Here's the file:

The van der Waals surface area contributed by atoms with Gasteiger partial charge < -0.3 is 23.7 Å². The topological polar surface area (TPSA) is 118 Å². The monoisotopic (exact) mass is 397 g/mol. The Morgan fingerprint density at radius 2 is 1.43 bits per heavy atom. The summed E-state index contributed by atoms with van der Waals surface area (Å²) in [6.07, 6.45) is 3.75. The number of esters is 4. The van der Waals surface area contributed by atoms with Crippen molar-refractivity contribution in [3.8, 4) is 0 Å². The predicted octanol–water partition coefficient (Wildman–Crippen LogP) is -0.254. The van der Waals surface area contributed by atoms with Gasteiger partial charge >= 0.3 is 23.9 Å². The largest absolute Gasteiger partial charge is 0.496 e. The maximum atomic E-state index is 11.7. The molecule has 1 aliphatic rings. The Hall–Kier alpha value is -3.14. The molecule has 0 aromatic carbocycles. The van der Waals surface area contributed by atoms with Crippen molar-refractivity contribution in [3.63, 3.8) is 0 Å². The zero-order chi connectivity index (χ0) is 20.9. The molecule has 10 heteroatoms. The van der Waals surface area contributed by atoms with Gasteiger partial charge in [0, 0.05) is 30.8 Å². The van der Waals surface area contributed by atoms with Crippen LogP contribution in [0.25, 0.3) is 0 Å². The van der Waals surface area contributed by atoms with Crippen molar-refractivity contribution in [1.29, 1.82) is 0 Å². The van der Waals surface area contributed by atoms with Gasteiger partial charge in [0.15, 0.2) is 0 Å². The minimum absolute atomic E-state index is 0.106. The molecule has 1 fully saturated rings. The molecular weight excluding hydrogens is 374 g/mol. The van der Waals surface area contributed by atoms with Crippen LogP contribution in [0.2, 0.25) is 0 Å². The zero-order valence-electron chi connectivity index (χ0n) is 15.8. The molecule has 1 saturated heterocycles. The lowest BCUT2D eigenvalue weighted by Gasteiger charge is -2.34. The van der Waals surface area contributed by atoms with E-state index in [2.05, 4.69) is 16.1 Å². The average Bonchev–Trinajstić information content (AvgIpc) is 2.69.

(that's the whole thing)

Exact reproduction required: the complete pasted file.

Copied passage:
The van der Waals surface area contributed by atoms with Gasteiger partial charge < -0.3 is 23.7 Å². The topological polar surface area (TPSA) is 118 Å². The monoisotopic (exact) mass is 397 g/mol. The Morgan fingerprint density at radius 2 is 1.43 bits per heavy atom. The summed E-state index contributed by atoms with van der Waals surface area (Å²) in [6.07, 6.45) is 3.75. The number of esters is 4. The van der Waals surface area contributed by atoms with Crippen molar-refractivity contribution in [3.8, 4) is 0 Å². The predicted octanol–water partition coefficient (Wildman–Crippen LogP) is -0.254. The van der Waals surface area contributed by atoms with Gasteiger partial charge >= 0.3 is 23.9 Å². The largest absolute Gasteiger partial charge is 0.496 e. The maximum atomic E-state index is 11.7. The molecule has 1 aliphatic rings. The Hall–Kier alpha value is -3.14. The molecule has 0 aromatic carbocycles. The van der Waals surface area contributed by atoms with Crippen molar-refractivity contribution in [3.63, 3.8) is 0 Å². The zero-order chi connectivity index (χ0) is 20.9. The molecule has 10 heteroatoms. The van der Waals surface area contributed by atoms with Gasteiger partial charge in [0, 0.05) is 30.8 Å². The van der Waals surface area contributed by atoms with Crippen LogP contribution in [0.25, 0.3) is 0 Å². The van der Waals surface area contributed by atoms with Crippen molar-refractivity contribution in [1.29, 1.82) is 0 Å². The van der Waals surface area contributed by atoms with Gasteiger partial charge in [0.15, 0.2) is 0 Å². The minimum absolute atomic E-state index is 0.106. The molecule has 1 fully saturated rings. The molecular weight excluding hydrogens is 374 g/mol. The van der Waals surface area contributed by atoms with Crippen LogP contribution in [0.2, 0.25) is 0 Å². The zero-order valence-electron chi connectivity index (χ0n) is 15.8. The molecule has 1 saturated heterocycles. The lowest BCUT2D eigenvalue weighted by Gasteiger charge is -2.34. The van der Waals surface area contributed by atoms with E-state index in [2.05, 4.69) is 16.1 Å². The average Bonchev–Trinajstić information content (AvgIpc) is 2.69.